What Makes Asset Based Loans So Different From Other Loans

Posted on: November 29th, 2017

Asset Based LoansAsset based loans represent an important segment within the world of finance. Asset based loans are advanced against specific collateral of the Company, such as a line of credit extended against the accounts receivable or a term loan extended against equipment value.

Asset based lenders use the liquidation value of the collateral as the basis for making the loan. If the liquidation value of the underlying collateral is greater than the amount of the loan being sought, then the asset based lender will extend the loan.

Asset based lending is distinct from other forms of lending such as cash flow lending, where there is emphasis on the profitability of the company. Asset based lenders are first and foremost collateral lenders, and are not able to provide a loan unless the company’s collateral meets their requirements.

Tip #1 – Asset based lenders are 100% collateral focused.

Tip #2 – The larger your collateral base, the larger the loan size.

Tip #3 -Asset based loans are usually used for funding ongoing working capital needs.

They see the company as the sum of assets as opposed to a multiple of its cash flow, like cash flow lenders do. There are many varieties of asset based lenders, based on type of collateral, size and credit rating of company.

Asset based loans are different than other loans because the quality of the asset collateral determines the size and pricing of the loan. Companies that are loss-making or have weak cash flow, can qualify for a large asset based loan amount if they have the right type of collateral.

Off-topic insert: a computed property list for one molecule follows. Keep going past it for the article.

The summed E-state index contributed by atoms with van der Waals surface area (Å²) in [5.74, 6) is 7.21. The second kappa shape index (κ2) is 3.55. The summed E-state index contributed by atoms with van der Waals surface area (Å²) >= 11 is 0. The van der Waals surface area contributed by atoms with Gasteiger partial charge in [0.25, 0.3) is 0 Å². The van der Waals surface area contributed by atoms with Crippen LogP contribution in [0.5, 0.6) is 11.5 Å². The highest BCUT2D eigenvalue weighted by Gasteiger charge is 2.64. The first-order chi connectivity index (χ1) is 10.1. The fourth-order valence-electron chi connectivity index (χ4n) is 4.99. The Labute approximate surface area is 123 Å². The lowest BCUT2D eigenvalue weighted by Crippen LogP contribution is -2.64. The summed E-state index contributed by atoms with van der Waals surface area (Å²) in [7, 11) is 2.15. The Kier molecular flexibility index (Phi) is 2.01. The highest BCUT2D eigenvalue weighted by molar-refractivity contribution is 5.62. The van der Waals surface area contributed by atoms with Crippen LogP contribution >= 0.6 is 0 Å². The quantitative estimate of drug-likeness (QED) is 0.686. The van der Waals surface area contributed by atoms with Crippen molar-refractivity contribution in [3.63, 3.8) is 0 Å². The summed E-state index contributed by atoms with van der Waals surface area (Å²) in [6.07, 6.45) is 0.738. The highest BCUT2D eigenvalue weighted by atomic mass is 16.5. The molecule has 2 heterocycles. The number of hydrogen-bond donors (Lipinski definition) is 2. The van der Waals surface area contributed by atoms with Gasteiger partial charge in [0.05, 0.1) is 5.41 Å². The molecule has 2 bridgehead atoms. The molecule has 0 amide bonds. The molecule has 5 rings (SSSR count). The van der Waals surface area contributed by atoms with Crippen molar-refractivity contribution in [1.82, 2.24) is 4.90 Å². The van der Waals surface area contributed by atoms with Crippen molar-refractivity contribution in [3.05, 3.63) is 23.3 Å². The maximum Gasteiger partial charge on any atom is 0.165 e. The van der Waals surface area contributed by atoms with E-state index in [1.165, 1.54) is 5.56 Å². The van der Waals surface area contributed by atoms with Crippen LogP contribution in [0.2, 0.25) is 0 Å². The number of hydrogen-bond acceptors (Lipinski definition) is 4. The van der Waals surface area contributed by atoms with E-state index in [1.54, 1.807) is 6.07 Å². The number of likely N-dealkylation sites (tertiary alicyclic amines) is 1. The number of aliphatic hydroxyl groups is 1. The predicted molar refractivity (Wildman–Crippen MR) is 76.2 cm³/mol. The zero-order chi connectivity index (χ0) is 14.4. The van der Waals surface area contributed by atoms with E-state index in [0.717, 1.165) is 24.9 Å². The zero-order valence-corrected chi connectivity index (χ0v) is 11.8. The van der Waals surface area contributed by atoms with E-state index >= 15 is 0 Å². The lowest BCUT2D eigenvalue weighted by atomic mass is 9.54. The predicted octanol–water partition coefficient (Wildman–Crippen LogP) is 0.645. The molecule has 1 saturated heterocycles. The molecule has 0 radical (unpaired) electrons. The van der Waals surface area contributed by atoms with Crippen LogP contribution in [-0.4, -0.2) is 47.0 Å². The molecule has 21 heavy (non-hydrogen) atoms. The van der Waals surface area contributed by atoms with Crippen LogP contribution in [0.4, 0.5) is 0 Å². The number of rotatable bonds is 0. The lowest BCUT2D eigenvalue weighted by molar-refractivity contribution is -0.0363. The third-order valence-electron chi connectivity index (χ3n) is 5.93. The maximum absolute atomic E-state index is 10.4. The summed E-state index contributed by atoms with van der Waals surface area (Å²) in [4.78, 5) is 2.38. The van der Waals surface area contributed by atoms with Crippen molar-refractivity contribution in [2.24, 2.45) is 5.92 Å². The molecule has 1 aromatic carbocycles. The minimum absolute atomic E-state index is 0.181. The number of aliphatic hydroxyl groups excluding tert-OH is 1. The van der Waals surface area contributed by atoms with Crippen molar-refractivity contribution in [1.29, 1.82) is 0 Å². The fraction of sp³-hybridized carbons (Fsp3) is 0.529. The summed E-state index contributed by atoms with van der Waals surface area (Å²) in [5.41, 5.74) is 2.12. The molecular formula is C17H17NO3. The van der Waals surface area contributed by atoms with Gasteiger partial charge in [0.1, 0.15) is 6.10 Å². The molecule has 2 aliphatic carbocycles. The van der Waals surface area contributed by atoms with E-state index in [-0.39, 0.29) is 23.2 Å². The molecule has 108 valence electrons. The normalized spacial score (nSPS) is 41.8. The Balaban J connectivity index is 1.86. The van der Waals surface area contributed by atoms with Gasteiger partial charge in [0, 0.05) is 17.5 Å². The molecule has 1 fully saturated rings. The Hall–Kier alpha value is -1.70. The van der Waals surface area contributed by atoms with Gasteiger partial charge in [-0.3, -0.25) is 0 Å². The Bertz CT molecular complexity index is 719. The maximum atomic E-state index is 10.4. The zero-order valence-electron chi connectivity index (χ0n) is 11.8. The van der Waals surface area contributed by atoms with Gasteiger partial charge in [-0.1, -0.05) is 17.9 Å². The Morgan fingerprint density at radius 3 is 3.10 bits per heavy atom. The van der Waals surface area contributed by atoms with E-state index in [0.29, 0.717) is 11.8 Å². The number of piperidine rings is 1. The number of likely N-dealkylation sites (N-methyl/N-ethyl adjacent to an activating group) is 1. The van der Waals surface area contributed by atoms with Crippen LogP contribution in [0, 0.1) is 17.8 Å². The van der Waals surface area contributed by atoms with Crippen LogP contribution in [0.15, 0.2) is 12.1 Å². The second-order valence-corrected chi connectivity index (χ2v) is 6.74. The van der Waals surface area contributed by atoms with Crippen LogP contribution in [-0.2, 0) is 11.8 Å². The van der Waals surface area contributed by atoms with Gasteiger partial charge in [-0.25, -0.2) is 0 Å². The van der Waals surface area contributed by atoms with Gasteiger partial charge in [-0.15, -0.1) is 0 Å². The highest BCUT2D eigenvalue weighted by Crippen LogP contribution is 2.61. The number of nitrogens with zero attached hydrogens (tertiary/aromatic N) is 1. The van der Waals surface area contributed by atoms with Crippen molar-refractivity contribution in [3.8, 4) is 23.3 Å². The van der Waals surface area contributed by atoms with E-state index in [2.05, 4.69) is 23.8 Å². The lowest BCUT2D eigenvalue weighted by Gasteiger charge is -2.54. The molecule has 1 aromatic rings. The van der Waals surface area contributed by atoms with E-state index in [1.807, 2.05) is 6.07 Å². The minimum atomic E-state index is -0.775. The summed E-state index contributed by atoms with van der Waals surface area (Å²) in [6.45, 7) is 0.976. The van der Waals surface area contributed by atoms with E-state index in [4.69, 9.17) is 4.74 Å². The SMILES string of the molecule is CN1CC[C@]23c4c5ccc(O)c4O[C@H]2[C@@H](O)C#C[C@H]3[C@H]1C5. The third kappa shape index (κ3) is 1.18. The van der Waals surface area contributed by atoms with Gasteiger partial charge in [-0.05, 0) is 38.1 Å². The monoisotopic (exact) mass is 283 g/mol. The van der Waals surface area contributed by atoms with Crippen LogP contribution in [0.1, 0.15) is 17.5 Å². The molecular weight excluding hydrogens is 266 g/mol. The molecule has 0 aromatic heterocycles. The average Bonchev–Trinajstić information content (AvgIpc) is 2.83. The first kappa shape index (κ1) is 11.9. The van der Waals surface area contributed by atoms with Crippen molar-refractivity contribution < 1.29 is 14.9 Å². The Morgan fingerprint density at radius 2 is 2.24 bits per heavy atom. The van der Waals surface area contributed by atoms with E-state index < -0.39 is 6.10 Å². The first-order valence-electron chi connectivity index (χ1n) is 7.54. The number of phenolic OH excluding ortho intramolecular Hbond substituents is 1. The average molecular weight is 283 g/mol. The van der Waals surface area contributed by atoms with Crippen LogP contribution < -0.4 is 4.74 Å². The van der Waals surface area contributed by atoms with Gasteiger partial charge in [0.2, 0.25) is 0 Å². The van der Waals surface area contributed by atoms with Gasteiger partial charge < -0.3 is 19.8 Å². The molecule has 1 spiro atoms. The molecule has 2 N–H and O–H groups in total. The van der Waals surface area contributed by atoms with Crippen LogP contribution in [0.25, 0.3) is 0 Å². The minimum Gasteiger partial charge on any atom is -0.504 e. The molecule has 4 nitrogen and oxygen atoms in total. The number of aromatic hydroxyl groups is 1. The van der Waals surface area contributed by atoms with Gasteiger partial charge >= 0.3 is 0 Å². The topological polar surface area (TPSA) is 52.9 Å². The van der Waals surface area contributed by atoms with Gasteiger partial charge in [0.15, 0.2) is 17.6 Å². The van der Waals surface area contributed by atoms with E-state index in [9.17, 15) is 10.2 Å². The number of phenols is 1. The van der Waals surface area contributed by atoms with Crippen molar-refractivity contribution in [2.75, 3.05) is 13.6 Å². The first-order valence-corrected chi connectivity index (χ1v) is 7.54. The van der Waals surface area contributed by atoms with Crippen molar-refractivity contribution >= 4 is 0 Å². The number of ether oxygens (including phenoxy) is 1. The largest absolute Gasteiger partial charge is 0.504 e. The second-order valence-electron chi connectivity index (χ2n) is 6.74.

For an asset based lender, the risk profile of the loan is more reflective of the recoverable value of the collateral as opposed to the overall creditworthiness of the borrower.

If the company has weak credit but has strong accounts receivable with blue chip customers or highly saleable inventory, then it can raise an asset based loan. This helps companies going through transitional difficulties, as they can easily bring in asset based lending which can help fund them during the challenging period.

Asset based loans generally have shorter maturities than cash flow based term loans, and do not always require loan principal repayment throughout the term.

Ongoing management of the collateral position of the company is important to the asset based lender, as they require the borrower to be within a predetermined borrowing base.

Tip #4 – The Borrowing Base calculation determines the amount of your loan advance.

The borrowing base is the framework for the measurement of the collateral value. It is continually refreshed on a daily or weekly basis to ensure that the company’s collateral is adequate to support the loans.

Through specific reporting requirements and collateral appraisals, the lender is able to manage the relationship to ensure the loan stays within the predetermined collateral parameters.

For loans against receivables and inventory, the borrowing base is usually set at an advance rate of 80% against eligible receivables and 50% against eligible inventory. For loans against equipment, the advance rates range from 50% to 80% of orderly liquidation value.

How do you qualify for an asset based loan?